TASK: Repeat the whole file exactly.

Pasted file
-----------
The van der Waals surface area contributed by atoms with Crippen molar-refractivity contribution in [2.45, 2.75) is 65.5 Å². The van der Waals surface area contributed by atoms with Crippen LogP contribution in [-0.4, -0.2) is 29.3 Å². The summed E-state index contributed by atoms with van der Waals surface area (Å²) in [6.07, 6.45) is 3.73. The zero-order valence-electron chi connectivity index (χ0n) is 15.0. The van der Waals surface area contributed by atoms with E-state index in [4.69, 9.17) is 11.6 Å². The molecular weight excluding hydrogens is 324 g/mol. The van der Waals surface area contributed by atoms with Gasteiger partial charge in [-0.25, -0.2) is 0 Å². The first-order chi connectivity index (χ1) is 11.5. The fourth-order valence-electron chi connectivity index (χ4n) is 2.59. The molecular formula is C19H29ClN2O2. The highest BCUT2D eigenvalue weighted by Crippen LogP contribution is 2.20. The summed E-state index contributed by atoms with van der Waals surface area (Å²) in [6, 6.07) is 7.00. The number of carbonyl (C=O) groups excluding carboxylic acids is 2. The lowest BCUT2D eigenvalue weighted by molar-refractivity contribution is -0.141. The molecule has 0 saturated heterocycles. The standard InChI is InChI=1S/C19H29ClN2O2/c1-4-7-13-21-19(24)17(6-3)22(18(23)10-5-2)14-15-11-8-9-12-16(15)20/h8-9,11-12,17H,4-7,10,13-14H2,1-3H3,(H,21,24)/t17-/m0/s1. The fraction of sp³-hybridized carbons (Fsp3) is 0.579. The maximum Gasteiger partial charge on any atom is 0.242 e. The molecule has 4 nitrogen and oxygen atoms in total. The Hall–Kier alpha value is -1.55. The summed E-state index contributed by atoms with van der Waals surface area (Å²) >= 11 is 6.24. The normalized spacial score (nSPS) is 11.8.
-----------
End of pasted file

The van der Waals surface area contributed by atoms with Crippen molar-refractivity contribution in [2.45, 2.75) is 65.5 Å². The van der Waals surface area contributed by atoms with Crippen LogP contribution in [-0.4, -0.2) is 29.3 Å². The summed E-state index contributed by atoms with van der Waals surface area (Å²) in [6.07, 6.45) is 3.73. The zero-order valence-electron chi connectivity index (χ0n) is 15.0. The van der Waals surface area contributed by atoms with E-state index in [4.69, 9.17) is 11.6 Å². The molecular weight excluding hydrogens is 324 g/mol. The van der Waals surface area contributed by atoms with Gasteiger partial charge in [-0.25, -0.2) is 0 Å². The first-order chi connectivity index (χ1) is 11.5. The fourth-order valence-electron chi connectivity index (χ4n) is 2.59. The molecular formula is C19H29ClN2O2. The highest BCUT2D eigenvalue weighted by Crippen LogP contribution is 2.20. The summed E-state index contributed by atoms with van der Waals surface area (Å²) in [6, 6.07) is 7.00. The number of carbonyl (C=O) groups excluding carboxylic acids is 2. The lowest BCUT2D eigenvalue weighted by molar-refractivity contribution is -0.141. The molecule has 0 saturated heterocycles. The standard InChI is InChI=1S/C19H29ClN2O2/c1-4-7-13-21-19(24)17(6-3)22(18(23)10-5-2)14-15-11-8-9-12-16(15)20/h8-9,11-12,17H,4-7,10,13-14H2,1-3H3,(H,21,24)/t17-/m0/s1. The fraction of sp³-hybridized carbons (Fsp3) is 0.579. The maximum Gasteiger partial charge on any atom is 0.242 e. The molecule has 4 nitrogen and oxygen atoms in total. The Hall–Kier alpha value is -1.55. The summed E-state index contributed by atoms with van der Waals surface area (Å²) >= 11 is 6.24. The normalized spacial score (nSPS) is 11.8.